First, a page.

Scopes can change your shooting experience and really enhance it. They allow for greater accuracy and often a far better shooting experience. So, whether you’re shooting a rifle or shooting with your AR-10 - here is what you need to know about shooting with scope.
Pay Attention to the Action Fit and Trigger Pull
If you want to make an accurate shot, it is important to ensure good trigger pull. We regularly come across hunting rifles that have trigger pulls ranging from awful to very good. In the worst-case scenario, the hunting trigger has a lot of creep and can break at any time. If that happens to you, we recommend visiting a gunsmith.
You will be out by around $100 but it will be worth it. If you want to get a fully adjustable replacement trigger, you will have to spend anywhere from $40 to more than $100.
Another important factor that affects accuracy is the fit of the action to the bedding or the stock. A custom bedding job goes a long way in improving the accuracy of most hunting rifles.
Expect to spend around $150 for bedding work and it usually takes a gunsmith a lot of time to do this job. We decided to get the bedding work done on a rifle when we were unable to shoot tight groups with it even after trying a variety of bullets.
Choosing the Right Bullet
There isn't a one size fits all solution for this. You need to do a lot of trial and error in order to find the right bullet for your rifle as every rifle is different. You need to try different bullets in order to discover just the right bullet for your rifle.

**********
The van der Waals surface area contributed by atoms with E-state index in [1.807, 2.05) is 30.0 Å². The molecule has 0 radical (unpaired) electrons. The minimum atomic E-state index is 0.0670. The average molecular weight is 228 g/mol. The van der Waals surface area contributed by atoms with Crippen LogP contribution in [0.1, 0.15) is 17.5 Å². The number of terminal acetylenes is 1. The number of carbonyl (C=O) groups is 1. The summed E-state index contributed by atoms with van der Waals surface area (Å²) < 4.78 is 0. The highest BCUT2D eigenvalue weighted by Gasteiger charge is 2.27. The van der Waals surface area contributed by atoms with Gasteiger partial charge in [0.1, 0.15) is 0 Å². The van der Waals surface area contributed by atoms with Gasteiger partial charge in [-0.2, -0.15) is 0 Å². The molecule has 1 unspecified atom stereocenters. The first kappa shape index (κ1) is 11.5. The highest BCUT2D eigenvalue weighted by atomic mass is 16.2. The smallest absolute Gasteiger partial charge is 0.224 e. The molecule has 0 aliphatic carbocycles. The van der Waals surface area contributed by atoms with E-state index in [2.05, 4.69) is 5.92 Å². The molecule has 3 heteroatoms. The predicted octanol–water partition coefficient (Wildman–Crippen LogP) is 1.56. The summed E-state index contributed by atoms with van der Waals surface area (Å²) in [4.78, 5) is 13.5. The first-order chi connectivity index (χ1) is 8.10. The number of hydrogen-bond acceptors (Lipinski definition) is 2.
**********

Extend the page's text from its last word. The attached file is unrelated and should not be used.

We recommend trying a variety of bullet weights at the range. When you change the bullets, it is important to clean the barrel or to make sure firing at least 5 shots of the new bullets in order to settle in the bore. When cleaning the rifle, ensure two fouling shots with new bullets in order to settle in the bore.
When you are switching to coated bullets from non-coated ones, it is important to clean the bore. You should also make at least 5 shots for proper coating of the bore before you test it for accuracy.
On the other hand, when you are moving to non-coated bullets from coated ones, you should thoroughly clean the bore. Also, don't forget to fire at least two fouling shorts with the new bullets before you begin to test the rifle for accuracy.
Bore Sighting the Rifle
Shooters often come to the range with rifles that have been newly scoped and they are still unable to shoot a target at a distance of 100 yards.
We begin at 25 yards. We begin by centering the target through the bore after removing the bolt. We also check the scope to make sure that cross hairs are on the same spot.
A couple of fouling shots are then fired. One more shot is then fired for accuracy. After this, scope is adjusted to make sure that bullet hits the center of the target. In case a large adjustment needs to be made, we often take one more shot for fine-tuning adjustments.
Don't forget that when you are adjusting a scope at 25 yards, you will need to make 4 times the adjustment as compared to the target distance of 100 yards. After making the adjustments, the target is set at 100 yards to test for group size and accuracy.
It takes a lot of time and patience to test for accuracy. Also, your rifle barrel shouldn't overheat. If the barrel is overheated, your shot group might open up and it will definitely cause the center of impact to go up.